New Survey Indicates 10 States Looking into Regulated Online Gambling
This week Gambling Compliance publicized the results of a survey that quickly swept the poker media and the mainstream media alike.
Gambling Compliance is predicting that in 2014, 10 states will consider legalizing access to real money online poker and other forms of Internet-based wagering.
The Washington Post was just one of many major media outlets to pick up the story.
Populous states consider action on issue
Unlike in New Jersey and Delaware, the only other two states in the U.S. with regulated online betting markets, Nevada restricts Internet wagering activities to online poker only. Online wagering options in Delaware and New Jersey are more comprehensive, and include online casino games such as blackjack and roulette in addition to real money online poker.
So far, the fledgling U.S. online betting industry remains small, largely as a consequence of three states with relatively low populations being, at the moment, the only legalized markets.
Look for that to change, says Gambling Compliance.
Said Gambling Compliance’s director of research Chris Krafcik, “In 2013, 10 states considered legislation that would legalize online casino-style gambling, which was a historic high. This year is shaping up to be at least as busy.”
States that are expected to seriously consider the matter this year include Colorado, Hawaii, Iowa, Louisiana, Massachusetts, Mississippi and the heavily populated states of Illinois, Pennsylvania, and California.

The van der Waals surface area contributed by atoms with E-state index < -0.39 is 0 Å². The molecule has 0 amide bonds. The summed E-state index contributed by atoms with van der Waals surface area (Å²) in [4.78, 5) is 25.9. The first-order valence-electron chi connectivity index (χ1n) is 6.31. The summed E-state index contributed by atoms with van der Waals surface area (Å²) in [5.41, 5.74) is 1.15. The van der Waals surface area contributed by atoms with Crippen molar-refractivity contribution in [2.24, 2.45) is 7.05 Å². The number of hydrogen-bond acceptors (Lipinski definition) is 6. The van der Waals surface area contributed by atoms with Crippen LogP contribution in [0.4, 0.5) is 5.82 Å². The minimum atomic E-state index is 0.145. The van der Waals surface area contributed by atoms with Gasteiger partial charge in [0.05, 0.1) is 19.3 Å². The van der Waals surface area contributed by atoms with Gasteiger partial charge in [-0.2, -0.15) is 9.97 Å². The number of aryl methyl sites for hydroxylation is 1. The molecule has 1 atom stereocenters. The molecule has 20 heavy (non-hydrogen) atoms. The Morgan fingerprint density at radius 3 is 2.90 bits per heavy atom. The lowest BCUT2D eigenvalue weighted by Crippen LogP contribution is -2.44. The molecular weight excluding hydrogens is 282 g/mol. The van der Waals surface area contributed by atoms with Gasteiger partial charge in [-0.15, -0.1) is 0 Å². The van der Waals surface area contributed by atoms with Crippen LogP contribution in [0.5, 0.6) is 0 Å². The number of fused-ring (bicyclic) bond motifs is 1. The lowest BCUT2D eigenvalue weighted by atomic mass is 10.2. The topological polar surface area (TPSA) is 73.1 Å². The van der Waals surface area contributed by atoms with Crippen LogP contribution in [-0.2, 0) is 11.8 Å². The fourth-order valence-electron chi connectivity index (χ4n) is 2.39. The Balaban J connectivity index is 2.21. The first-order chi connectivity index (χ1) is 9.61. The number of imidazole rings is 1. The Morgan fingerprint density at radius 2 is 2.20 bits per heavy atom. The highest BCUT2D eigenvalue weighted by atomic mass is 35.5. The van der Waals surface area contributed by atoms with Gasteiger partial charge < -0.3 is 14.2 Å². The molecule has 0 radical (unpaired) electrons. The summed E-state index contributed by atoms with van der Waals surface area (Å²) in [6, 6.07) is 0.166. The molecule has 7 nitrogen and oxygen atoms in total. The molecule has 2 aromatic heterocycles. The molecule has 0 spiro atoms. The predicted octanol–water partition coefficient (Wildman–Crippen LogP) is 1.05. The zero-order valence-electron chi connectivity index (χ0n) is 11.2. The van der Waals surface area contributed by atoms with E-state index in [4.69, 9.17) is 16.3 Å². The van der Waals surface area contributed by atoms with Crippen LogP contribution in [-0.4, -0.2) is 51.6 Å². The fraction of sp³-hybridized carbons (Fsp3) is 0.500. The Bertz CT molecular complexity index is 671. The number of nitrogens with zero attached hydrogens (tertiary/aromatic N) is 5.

More than half of those states already have had online wagering legislation introduced, so says the Washington Post.
According to Gambling Compliance, it is also possible that Nevada may seek to broaden the scope of its online betting operations. The tiny Nevada online poker market has struggled with low player volume since its launch last April.
Gridlock at federal level credited with states’ movement
“It is an election year, which means that virtually all politically controversial subjects, including Internet gambling, will be seen through the risk-averse lens of re-election,” Gambling Compliance commented, in pointing out that action on the topic at the federal level is likely out of the question for the foreseeable future.
That Internet betting remains a hot-button topic is one reason that optimism for the passage of national online gambling legislation is dim, but it bears noting that in the heavily divided, gridlocked Congress, it is not conceivable that such a bill would find success given the GOP’s historic antipathy toward regulating Internet gambling.
Battle may be hard-fought
As we reported yesterday, a public battle is brewing between anti and pro-online gambling factions.
Responding to Sheldon Adelson’s recent mobilization of a group committed to combatting regulated online wagering web sites, an opposing group was born this week, the Coalition for Consumer and Online Protection (C4COP).
That group seeks to counter Adelson’s message that iGaming is intrinsically bad for society, and has the backing of some gaming industry heavy hitters, including MGM, the American Gaming Association (AGA), and the Poker Players Alliance (PPA).
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